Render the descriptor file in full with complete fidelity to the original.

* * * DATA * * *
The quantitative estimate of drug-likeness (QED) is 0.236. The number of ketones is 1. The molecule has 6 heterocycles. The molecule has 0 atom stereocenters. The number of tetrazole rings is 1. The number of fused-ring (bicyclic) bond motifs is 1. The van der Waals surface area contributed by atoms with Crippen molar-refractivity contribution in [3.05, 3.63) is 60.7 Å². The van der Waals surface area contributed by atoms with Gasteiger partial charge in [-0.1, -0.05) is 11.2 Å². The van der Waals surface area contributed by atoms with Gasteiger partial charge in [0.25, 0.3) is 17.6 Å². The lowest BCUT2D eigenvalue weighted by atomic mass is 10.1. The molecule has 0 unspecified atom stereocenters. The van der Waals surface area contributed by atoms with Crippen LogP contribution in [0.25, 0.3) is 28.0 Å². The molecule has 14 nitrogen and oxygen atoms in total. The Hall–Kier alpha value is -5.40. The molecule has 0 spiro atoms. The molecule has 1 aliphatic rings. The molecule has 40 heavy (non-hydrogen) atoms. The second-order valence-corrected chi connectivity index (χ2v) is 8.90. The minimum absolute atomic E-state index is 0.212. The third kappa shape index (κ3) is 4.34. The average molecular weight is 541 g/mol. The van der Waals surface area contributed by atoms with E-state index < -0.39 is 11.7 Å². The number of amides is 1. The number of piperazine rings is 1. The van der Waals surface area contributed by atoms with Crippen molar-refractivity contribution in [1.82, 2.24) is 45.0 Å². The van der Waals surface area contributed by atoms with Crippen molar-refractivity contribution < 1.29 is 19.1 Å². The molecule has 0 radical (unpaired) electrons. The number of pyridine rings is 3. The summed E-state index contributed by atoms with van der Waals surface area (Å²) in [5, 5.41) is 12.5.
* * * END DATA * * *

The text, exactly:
The quantitative estimate of drug-likeness (QED) is 0.236. The number of ketones is 1. The molecule has 6 heterocycles. The molecule has 0 atom stereocenters. The number of tetrazole rings is 1. The number of fused-ring (bicyclic) bond motifs is 1. The van der Waals surface area contributed by atoms with Crippen molar-refractivity contribution in [3.05, 3.63) is 60.7 Å². The van der Waals surface area contributed by atoms with Gasteiger partial charge in [-0.1, -0.05) is 11.2 Å². The van der Waals surface area contributed by atoms with Gasteiger partial charge in [0.25, 0.3) is 17.6 Å². The lowest BCUT2D eigenvalue weighted by atomic mass is 10.1. The molecule has 0 unspecified atom stereocenters. The van der Waals surface area contributed by atoms with Crippen LogP contribution in [0.25, 0.3) is 28.0 Å². The molecule has 14 nitrogen and oxygen atoms in total. The Hall–Kier alpha value is -5.40. The molecule has 0 spiro atoms. The molecule has 1 aliphatic rings. The molecule has 40 heavy (non-hydrogen) atoms. The second-order valence-corrected chi connectivity index (χ2v) is 8.90. The minimum absolute atomic E-state index is 0.212. The third kappa shape index (κ3) is 4.34. The average molecular weight is 541 g/mol. The van der Waals surface area contributed by atoms with E-state index < -0.39 is 11.7 Å². The number of amides is 1. The number of piperazine rings is 1. The van der Waals surface area contributed by atoms with Crippen molar-refractivity contribution in [1.82, 2.24) is 45.0 Å². The van der Waals surface area contributed by atoms with Crippen molar-refractivity contribution < 1.29 is 19.1 Å². The molecule has 0 radical (unpaired) electrons. The number of pyridine rings is 3. The summed E-state index contributed by atoms with van der Waals surface area (Å²) in [5, 5.41) is 12.5.